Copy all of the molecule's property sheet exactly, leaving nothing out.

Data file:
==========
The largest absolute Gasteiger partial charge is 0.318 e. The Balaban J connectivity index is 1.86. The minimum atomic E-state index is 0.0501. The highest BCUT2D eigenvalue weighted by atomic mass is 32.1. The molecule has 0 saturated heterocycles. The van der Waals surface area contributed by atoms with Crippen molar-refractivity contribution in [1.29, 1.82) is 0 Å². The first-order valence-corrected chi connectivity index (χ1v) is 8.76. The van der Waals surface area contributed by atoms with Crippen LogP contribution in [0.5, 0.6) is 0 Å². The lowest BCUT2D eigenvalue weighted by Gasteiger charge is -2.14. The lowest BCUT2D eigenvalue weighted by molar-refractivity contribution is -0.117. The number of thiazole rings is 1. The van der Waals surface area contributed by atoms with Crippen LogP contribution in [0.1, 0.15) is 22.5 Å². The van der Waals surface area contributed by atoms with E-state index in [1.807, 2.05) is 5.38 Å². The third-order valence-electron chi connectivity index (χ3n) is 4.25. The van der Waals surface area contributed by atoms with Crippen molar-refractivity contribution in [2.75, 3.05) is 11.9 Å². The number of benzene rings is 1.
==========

The largest absolute Gasteiger partial charge is 0.318 e. The Balaban J connectivity index is 1.86. The minimum atomic E-state index is 0.0501. The highest BCUT2D eigenvalue weighted by atomic mass is 32.1. The molecule has 0 saturated heterocycles. The van der Waals surface area contributed by atoms with Crippen molar-refractivity contribution in [1.29, 1.82) is 0 Å². The first-order valence-corrected chi connectivity index (χ1v) is 8.76. The van der Waals surface area contributed by atoms with Crippen LogP contribution in [0.5, 0.6) is 0 Å². The lowest BCUT2D eigenvalue weighted by Gasteiger charge is -2.14. The lowest BCUT2D eigenvalue weighted by molar-refractivity contribution is -0.117. The number of thiazole rings is 1. The van der Waals surface area contributed by atoms with Crippen LogP contribution in [0.1, 0.15) is 22.5 Å². The van der Waals surface area contributed by atoms with E-state index in [1.807, 2.05) is 5.38 Å². The third-order valence-electron chi connectivity index (χ3n) is 4.25. The van der Waals surface area contributed by atoms with Crippen molar-refractivity contribution in [2.75, 3.05) is 11.9 Å². The number of benzene rings is 1.